I am the road warrior.
My tray table technique is unstoppable. All around me, punk-ass passengers read Golf Digest, their personal space too small to open their laptops. I compute, I process, I type, I rock. They are humbled. They pretend not to stare, turning away as I bring my gaze to meet their eyes.
My indominable will bends the very spacetime of the airplane seating plan. The flight agents throw first-class upgrades at me as I walk past, like rose petals cast before a god-king.
On those rare days no first-class seat yields to my charm, my ancient travel-fu clears the coach section. My serene smile silences crying babies, sends Nintendo players to the far corners of the airplane, clears the middle seat next to me and leaves me with elbow room and an aisle seat.
I am generous – when my powers are so strong they clear an entire row, I graciously grant window seats to large men stuck in middle seats. Their manhood diminshed, they lower their heads and slouch to their seats, later handing me their complimentary peanuts as an offering.
I accept, swallowing peanuts a pack at a time, washed down with water from the stewardess who cannot help but hover at my elbow.
She knows that I am no mere “silver elite” traveller, no gold card holder with scuffed black ballistic roll-on bag. The airline has replaced my platinum card with one made of solid unobtanium. When I remove the card from its raw silk sheath, the ticket agent asks me whether I would like the co-pilot’s seat or whether I’d prefer to be a passenger today.
I speak 36 languages, though all I am every heard to say is “Where is the bathroom?”, “To the airport, please” and “Bring me cold beer.”
In certain European cities, I must cover my face when I walk outside, lest I cause collisions as taxi drivers fight for the right to bring me from the train station to the airport. Often I take the subway, just to avoid causing carnage.
My equipment is lightweight, expensive, perfectly matched to my needs. It’s so high tech that engineers gasp when I open my bag. When a lesser traveller yaks on a cellphone, my earphones fill the ear canals, blocking the sound. My batteries last for weeks, and the spare in the bag is always charged. My pens do not explode at high altitude. I carry four flavors of sugar-free breath mints.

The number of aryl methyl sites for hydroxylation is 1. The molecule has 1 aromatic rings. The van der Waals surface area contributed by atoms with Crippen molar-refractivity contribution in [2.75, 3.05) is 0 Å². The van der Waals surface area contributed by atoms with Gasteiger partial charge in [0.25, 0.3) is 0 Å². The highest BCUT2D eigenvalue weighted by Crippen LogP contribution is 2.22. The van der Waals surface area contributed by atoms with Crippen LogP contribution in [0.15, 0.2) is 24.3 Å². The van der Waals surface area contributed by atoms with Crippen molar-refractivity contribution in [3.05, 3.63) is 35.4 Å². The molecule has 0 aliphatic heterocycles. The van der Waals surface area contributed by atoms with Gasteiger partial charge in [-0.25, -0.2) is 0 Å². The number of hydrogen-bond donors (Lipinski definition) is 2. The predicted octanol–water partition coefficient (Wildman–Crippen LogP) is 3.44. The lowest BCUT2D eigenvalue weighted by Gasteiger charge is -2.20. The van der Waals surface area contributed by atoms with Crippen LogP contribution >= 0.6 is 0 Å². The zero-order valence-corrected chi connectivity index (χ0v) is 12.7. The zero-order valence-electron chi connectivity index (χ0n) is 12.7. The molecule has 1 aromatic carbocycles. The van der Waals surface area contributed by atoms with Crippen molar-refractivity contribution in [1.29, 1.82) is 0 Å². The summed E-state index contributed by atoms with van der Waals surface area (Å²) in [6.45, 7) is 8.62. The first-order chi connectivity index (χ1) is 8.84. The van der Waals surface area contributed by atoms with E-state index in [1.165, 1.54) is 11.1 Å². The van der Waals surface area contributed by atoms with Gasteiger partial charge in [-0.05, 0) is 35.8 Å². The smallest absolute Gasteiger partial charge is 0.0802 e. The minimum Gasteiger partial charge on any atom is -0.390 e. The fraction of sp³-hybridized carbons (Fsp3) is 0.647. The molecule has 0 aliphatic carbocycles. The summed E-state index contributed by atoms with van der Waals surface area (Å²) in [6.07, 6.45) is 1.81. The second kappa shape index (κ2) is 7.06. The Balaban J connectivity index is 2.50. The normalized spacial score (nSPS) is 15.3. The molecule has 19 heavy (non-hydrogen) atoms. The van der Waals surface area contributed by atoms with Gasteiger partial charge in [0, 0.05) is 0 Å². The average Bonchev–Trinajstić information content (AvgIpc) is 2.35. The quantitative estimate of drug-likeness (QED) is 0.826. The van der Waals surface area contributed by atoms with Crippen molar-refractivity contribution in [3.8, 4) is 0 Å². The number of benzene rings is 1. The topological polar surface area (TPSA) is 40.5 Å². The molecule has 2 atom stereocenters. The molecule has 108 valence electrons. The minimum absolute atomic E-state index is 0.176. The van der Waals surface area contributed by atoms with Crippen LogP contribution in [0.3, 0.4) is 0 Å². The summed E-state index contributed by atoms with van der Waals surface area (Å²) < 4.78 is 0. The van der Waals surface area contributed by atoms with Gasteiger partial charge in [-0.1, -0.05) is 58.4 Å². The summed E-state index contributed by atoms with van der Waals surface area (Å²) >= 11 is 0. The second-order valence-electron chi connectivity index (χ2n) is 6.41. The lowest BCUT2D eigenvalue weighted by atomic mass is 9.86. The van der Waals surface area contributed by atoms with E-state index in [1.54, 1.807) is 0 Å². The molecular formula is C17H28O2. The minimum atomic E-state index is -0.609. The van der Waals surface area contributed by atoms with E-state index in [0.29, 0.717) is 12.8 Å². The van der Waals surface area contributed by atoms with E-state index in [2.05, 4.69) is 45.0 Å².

Despite all my training, my decades of practice, the years in which sensei made me travel from Ulaanbaatar to Nairobi in an overhead compartment, pretending to be a hanging bag…
Despite walking the halls of Concourse B with my hand-held Wifi detector, fished from the depths of my +7 Briefcase of Holding…
Despite the fact that the garbage cans throuhgout the terminal are fully mechanized and crush anything you deposit in them with a mechanical growl…
Despite the automated announcement system which speaks four languages…
There is no wireless Internet available in the Atlanta International airport.
For a brief, terrifying moment, I feel like… a passenger.
A quarter mile from my gate, there is a “Laptop Lane” franchise, offering Internet access for $0.65 per minute. I will not dishonor the monks of the Shaolin temple by paying for per-minute connectivity from a dirty 10-base-T cable.
Truly, these people are barbarians.
In most civilized cities – Madrid, Mumbai, Montreal – the air is thick with bits. In the Accra airport, small boys cluster around my laptop, carrying bits on their head to a nearby router, bringing fresh ones back to my 802.11g card. But not in Atlanta.
Ogun, deliver me. Mercury, hear my prayer. Guide my laptop to an unencrypted NAP!
And then I see them – two geeks, inexplicably sitting on the floor, downloading away. They’re outside the Delta Crown Room Club. And somewhere within, there’s a tmobile NAP.
I click. I twiddle. The bits flow.